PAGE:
Today’s guest is Anjela Barnes, the vice president of the Accokeek Foundation. In her work, she helps preserve and protect Piscataway park, located in southern Maryland on the Potomac River. This is part of the traditional homelands of the Piscataway people, of which Anjela is a member.
As you’ll hear in this episode, host Eric Clayton met Anjela at Loyola University Maryland. She was on a panel discussing what justice looks like for Indigenous people—and what injustices have been perpetrated throughout our history.
And while the conversation certainly focused on the need for justice, one theme kept resurfacing: Too often discussions around issues of Indigenous communities are limited to the mere reality that Indigenous people are not relics of the past but in fact members of our present community with joys and challenges and hardships and triumphs just like anybody. Yet, many of us are still surprised to learn that there are Indigenous folks next to us in line at the supermarket or the next booth over at the diner.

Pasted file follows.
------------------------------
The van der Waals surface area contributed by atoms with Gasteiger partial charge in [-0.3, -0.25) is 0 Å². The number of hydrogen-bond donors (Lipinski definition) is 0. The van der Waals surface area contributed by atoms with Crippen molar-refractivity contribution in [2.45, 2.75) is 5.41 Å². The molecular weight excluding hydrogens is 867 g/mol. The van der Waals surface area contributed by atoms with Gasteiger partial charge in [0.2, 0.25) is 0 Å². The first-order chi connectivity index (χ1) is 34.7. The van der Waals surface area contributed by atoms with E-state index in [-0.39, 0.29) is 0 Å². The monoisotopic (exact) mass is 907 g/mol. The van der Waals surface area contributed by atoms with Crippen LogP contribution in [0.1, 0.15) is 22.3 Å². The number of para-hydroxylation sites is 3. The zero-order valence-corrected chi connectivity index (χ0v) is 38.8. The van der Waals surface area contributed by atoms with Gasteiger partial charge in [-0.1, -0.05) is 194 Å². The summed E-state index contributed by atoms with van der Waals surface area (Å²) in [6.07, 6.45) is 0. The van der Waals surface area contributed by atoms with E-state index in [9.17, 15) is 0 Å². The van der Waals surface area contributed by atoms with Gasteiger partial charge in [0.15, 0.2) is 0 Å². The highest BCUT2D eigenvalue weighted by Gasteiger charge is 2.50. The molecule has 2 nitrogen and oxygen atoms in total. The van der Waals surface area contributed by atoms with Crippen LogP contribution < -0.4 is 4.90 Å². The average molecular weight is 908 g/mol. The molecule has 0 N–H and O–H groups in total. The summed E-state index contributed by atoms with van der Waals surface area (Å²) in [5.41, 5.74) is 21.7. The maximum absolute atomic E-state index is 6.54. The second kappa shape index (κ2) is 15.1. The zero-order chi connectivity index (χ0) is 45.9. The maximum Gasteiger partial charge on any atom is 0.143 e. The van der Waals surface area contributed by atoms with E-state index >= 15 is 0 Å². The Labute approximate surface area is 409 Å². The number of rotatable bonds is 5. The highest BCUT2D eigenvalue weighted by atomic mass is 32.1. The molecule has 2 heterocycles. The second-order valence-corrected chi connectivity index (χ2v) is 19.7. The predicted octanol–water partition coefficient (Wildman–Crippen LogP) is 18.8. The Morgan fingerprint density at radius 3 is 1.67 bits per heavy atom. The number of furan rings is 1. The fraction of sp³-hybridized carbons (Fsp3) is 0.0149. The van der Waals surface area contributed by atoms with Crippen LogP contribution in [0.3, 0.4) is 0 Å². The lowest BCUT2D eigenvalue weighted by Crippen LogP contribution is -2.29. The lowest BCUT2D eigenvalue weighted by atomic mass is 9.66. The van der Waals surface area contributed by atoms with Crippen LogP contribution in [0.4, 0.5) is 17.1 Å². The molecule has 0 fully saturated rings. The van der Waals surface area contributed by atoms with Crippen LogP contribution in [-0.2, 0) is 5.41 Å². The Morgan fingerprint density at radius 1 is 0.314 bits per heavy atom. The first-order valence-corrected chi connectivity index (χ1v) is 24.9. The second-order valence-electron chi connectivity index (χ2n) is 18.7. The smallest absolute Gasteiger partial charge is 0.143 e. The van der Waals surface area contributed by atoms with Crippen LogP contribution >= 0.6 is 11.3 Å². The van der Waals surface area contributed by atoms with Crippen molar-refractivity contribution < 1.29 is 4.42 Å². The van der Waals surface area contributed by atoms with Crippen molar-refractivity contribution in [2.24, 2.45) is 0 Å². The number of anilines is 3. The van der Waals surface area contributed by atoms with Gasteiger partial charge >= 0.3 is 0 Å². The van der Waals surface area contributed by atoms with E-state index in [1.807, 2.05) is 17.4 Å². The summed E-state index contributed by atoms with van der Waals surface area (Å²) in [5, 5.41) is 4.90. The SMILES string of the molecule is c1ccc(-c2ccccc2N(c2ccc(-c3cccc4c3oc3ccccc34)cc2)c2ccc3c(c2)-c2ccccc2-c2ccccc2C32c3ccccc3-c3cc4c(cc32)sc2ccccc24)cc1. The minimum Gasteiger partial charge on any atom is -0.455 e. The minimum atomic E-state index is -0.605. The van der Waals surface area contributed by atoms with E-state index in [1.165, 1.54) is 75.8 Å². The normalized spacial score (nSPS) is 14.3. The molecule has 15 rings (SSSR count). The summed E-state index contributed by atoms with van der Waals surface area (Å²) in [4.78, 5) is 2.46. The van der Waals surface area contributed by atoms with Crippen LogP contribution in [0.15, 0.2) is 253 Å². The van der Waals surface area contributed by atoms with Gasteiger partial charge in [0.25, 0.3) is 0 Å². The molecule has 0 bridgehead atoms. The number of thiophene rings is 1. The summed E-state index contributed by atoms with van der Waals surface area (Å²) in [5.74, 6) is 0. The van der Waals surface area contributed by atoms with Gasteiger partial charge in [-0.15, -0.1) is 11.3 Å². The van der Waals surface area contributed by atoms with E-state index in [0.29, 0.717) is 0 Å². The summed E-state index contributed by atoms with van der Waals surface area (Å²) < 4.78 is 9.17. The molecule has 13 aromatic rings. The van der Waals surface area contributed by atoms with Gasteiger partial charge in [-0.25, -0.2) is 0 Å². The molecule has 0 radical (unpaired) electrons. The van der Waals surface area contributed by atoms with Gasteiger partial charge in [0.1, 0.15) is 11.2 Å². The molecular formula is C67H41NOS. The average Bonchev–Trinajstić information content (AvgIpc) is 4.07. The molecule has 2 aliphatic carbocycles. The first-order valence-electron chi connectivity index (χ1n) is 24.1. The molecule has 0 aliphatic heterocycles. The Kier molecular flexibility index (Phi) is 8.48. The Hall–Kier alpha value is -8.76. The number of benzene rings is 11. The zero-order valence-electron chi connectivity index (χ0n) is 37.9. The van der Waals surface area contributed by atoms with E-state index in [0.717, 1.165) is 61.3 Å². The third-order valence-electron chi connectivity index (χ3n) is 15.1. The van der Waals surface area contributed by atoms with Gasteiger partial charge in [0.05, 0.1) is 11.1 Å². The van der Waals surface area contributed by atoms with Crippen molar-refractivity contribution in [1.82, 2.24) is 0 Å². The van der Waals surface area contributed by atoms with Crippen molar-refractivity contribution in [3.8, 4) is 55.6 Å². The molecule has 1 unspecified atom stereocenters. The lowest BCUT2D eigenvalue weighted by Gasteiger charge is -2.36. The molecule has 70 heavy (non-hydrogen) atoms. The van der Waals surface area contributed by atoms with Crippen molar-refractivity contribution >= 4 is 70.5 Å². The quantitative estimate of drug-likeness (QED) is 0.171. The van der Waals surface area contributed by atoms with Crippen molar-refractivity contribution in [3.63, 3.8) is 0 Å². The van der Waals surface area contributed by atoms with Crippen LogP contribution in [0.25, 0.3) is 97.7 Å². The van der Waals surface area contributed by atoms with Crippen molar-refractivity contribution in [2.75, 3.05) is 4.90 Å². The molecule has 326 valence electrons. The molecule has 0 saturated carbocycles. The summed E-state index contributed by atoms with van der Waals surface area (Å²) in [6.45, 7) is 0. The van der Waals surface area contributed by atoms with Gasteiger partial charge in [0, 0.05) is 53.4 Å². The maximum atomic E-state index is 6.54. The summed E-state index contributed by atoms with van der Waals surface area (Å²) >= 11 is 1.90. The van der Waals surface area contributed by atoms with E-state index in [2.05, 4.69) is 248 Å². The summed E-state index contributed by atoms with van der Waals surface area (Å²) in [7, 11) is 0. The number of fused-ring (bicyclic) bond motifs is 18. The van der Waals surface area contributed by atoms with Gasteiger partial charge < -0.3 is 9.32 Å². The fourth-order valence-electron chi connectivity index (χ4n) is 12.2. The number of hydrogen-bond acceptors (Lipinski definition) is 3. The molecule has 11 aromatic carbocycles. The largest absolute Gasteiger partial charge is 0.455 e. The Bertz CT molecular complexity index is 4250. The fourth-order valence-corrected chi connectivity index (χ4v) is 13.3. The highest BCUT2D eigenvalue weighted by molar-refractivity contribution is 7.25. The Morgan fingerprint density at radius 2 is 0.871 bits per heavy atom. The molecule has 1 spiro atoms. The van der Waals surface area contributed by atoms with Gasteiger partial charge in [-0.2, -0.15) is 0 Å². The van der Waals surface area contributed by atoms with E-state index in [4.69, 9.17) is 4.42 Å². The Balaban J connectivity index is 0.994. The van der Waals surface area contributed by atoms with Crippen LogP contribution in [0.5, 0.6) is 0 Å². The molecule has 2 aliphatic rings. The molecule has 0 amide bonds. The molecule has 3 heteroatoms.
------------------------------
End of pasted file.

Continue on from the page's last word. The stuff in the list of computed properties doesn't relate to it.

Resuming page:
And so, what you’ll hear today is a delicate dance, a paradox almost. Anjela and Eric discuss how Indigenous people are more than just stories, more than a window into the past. And yet, at the same time, without understanding and asking after those stories, without looking through that window, we cannot grasp the unique experiences — and, as such, the unique injustices and struggles — of Indigenous communities in the present. We cannot reduce people to a single story, and yet we still must page through those many chapters.
This is an important conversation — and we hope you’ll find it insightful. If you want to learn more about Anjela and her work at the Accokeek Foundation, visit www.accokeek.org.
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